bureaucracybusters

FIGHT AIRLINE ARROGANCE!

In Bureaucracy, Business, Self-Help on August 3, 2015 at 10:33 am

It’s the height of the summer vacation season.  A time when air travel–and airline arrogance–are at their annual height.

Consider the following real-life scenario:

  • You’re vacationing in Denver and must return to San Francisco for an urgent-care medical appointment
  • You’re disabled but nevertheless arrive at the airport on time.
  • The airport–in violation of the Americans With Disabilities Act–doesn’t have anyone assigned to help disabled passengers get onto departing planes.
  • As a result, you arrive at the gate–just as the plane takes off.
  • The airline informs you that if you want to board a plane, you’ll have to pay for another ticket.
  • You can’t afford to buy another ticket–and your urgent-care appointment is tomorrow.

What do you do?

In this case, the stranded passenger–a friend of mine–called me: Bureaucracybuster.

First, I instinctively called the airline company. And that meant starting at the top–the president’s office.

I punched the name of the airline–and the words, “Board of Directors”–into Google. This gave me several websites to click on to obtain the information I needed.

I started dialing–and quickly hung up: I had just remembered the day was a Sunday. Nobody but cleaning crews would be occupying the airline’s executive offices that day.

I had to start all over.

Next, I decided to call Denver Airport and find an official who would help Rachel onto another flight–without charging her for it.

I didn’t know where to start, so I decided that starting anywhere was just fine. As I was routed from one person to another, I would develop a sense of who I needed to reach.

Some of those I reached seemed genuinely concerned with Rachel’s plight. Others gave me the “that’s-life-in-the-big-city” attitude.

One of the latter felt I wasn’t deferential enough in my tone. He threatened to notify the chief of airport security.

“Go ahead,” I said. “I once worked for the United States Attorney’s Office. I’ll be glad to talk with him.”

He backed off–just as I had assumed he would.

Usually the best way to deal with threats is to directly confront the person making them.

(A friend of mine, Richard St. Germain, spent part of his 11 years with the U.S. Marshals Service protecting Mafia witnesses.

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Witness being protected by deputy U.S. marshals

(Many of them didn’t like the places where they were to be relocated under new identities. “I’m going to complain to the Attorney General,” some of them would threaten.

(St. Germain would reach for his office phone, plant it before the witness, and say, “Call him. I’ll give you his number.”  The witness always backed off.)

Eventually I reached the Chief of Airport Operations.

I outlined what had happened. He didn’t seem very sympathetic. So I decided to transfer the problem from Rachel to the airport.

Without raising my voice, I said: “It isn’t her fault that your airport was in non-compliance with the Americans With Disabilities Act and she missed her flight because there wasn’t anyone to assist her.”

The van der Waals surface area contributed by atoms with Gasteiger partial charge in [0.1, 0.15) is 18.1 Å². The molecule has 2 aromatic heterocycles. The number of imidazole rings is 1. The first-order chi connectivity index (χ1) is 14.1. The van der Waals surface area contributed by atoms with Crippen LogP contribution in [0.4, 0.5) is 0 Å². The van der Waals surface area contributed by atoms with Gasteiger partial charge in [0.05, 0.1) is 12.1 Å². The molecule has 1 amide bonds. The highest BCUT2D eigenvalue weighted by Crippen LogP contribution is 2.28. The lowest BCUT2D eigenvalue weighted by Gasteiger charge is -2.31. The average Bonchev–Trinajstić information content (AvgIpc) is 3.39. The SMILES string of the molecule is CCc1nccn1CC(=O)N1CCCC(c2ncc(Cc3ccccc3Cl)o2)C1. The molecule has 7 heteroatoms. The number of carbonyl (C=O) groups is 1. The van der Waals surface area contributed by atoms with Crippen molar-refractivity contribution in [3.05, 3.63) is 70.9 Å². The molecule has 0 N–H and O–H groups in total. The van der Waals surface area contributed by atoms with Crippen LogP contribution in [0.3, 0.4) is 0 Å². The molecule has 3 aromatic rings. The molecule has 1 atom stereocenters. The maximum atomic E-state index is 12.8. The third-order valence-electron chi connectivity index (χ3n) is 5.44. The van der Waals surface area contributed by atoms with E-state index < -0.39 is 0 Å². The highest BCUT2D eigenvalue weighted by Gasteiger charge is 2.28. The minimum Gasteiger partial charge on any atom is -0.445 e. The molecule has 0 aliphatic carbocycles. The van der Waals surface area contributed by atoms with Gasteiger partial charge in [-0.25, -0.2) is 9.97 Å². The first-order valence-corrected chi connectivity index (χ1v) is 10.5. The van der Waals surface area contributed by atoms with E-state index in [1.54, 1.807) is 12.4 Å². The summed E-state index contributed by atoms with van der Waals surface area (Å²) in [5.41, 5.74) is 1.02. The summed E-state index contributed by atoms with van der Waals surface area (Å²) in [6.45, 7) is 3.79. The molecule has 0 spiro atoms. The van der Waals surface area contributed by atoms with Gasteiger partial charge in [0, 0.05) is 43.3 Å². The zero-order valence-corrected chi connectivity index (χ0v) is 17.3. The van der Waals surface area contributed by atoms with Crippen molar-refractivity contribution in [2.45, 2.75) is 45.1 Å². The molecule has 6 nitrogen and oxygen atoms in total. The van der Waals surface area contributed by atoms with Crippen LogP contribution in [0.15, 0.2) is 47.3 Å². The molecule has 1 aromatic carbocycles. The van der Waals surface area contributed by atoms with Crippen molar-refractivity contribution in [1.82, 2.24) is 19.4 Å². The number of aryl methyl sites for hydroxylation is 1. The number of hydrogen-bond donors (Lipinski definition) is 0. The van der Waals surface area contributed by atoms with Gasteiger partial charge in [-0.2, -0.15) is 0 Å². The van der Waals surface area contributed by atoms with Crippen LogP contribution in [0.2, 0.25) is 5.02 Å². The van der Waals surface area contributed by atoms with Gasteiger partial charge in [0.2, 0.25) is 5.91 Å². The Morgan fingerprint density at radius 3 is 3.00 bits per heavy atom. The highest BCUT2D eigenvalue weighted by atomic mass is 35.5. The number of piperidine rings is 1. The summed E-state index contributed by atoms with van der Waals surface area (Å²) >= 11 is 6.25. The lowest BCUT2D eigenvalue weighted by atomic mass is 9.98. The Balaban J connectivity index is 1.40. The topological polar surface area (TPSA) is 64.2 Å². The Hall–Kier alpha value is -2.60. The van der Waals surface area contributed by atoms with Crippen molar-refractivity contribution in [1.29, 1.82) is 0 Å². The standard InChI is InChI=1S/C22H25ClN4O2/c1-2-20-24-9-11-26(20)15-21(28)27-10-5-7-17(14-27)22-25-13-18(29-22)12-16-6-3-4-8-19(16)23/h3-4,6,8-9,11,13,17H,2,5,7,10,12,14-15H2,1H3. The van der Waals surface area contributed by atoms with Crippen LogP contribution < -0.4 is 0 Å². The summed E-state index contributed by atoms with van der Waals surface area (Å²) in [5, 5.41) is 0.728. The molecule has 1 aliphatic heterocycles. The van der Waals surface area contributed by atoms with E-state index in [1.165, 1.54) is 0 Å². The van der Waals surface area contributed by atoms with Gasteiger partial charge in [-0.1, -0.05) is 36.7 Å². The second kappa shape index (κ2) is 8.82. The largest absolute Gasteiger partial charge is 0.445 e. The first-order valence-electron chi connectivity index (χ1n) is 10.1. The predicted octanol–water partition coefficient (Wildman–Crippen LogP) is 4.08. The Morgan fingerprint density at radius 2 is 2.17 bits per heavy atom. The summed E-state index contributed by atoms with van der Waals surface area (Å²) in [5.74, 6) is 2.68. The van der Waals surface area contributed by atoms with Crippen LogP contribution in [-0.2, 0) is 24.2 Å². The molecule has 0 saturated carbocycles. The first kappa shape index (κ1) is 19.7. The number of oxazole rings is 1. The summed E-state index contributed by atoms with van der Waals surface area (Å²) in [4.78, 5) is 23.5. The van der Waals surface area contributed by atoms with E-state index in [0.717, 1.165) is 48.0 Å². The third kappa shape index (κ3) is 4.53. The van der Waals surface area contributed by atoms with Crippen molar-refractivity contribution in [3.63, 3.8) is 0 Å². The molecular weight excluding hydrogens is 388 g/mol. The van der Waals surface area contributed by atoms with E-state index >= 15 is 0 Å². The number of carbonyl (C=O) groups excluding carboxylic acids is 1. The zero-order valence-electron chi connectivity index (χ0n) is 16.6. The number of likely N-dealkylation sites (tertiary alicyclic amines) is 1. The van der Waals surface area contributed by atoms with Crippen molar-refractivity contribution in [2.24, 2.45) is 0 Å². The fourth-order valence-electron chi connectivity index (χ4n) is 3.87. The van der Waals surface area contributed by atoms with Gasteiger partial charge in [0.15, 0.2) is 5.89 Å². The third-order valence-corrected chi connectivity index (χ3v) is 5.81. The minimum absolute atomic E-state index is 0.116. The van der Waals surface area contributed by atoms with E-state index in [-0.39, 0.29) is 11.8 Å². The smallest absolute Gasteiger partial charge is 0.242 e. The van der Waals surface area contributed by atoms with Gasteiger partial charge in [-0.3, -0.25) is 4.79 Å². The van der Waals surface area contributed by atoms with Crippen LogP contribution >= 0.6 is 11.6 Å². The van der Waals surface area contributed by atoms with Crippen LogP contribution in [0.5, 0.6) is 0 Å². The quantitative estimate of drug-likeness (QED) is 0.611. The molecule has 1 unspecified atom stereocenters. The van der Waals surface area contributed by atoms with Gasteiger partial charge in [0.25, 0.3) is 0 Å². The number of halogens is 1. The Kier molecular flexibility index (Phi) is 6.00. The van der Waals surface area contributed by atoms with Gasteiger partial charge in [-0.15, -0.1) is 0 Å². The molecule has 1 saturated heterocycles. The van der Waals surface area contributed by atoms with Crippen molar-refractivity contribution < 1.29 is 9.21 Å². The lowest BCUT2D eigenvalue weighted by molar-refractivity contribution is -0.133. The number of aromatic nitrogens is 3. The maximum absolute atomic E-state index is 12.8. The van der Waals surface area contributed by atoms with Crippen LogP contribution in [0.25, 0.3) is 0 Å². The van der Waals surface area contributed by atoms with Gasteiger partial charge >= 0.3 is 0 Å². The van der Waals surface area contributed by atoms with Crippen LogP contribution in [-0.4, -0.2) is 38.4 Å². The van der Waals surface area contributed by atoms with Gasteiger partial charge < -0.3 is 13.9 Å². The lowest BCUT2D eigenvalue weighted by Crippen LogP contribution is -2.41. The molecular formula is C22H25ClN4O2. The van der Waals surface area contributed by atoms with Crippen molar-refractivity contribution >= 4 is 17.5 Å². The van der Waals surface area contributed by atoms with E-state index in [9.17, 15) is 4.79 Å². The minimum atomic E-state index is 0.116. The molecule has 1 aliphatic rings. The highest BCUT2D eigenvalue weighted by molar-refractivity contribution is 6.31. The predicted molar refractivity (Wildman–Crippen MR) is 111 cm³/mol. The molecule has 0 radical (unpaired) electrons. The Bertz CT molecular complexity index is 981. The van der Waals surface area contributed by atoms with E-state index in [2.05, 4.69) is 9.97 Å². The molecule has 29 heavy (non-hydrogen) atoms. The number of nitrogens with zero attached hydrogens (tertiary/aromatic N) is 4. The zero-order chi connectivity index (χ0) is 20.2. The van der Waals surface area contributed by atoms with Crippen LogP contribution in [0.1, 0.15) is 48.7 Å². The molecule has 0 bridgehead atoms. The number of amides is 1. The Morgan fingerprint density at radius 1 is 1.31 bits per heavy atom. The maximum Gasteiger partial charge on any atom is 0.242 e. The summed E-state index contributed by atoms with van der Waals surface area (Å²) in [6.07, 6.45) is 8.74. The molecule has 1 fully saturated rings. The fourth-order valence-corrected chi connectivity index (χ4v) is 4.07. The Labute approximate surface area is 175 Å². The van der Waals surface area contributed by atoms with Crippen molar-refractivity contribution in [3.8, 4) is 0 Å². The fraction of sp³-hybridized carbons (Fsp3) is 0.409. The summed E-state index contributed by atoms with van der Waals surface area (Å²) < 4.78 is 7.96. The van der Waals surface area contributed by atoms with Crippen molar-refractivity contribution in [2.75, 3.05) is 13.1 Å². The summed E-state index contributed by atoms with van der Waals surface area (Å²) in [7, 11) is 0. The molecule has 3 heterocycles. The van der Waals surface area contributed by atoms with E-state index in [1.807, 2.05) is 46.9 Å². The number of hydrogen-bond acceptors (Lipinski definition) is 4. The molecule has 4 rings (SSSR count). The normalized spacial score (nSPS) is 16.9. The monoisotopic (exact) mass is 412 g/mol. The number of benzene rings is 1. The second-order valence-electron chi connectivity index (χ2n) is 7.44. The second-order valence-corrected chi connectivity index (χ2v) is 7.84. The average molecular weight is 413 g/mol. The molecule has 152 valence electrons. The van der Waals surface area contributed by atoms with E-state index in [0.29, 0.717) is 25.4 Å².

Suddenly his tone changed–and I could tell I had definitely reached him.

No doubt visions of federal investigations, private lawsuits and truly bad publicity for his airport flashed across his mind. And all this had been achieved without my making an overt threat of any kind.

He said he would see to it that she got onto another flight without having to buy a second ticket.

I called Rachel to give her the good news. But a few minutes later she called me back, almost in tears.

The airline official at the departure gate was giving her a bad time: “If we have to choose between you and another passenger who has a ticket for this flight, he’ll go, not you.”

She laid out a series of other scenarios under which Rachel would remain stranded in Denver.

So once again I called the Chief of Airport Operations: “I just got a call from Rachel. She’s being hassled by an official at the gate. Can you please send someone over there and put a stop to this nonsense?”

A few minutes later, I got another call from Rachel–this one totally upbeat. She said that a man who identified himself only as an airport official–but wearing an expensive suit–had visited her at the gate.

When the ticket-taking airline official had protested, he had cut her off. The official had then walked Rachel and her baggage onto an otherwise fully-loaded 777 jet bound for San Francisco.

Soon she was en route to San Francisco for her urgent-care medical appointment the next day.

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So if you’re having troubles with an airline:

  • Start by calling the highest-ranking airline official you can reach.
  • You may be able to find this out by punching the name of the airline in Google
  • If the official isn’t available or sympathetic, call the airport.
  • Be persistent–but businesslike.
  • Don’t let yourself be bullied.
  • If you can cite a legal violation by the airline and/or airport, don’t hesitate to do so.
  • But don’t make overt threats: the official will get the message
  • Don’t hesitate to play for sympathy: “This is a woman has an urgent-care doctor’s appointment….”

Then cross your fingers and hope for the best.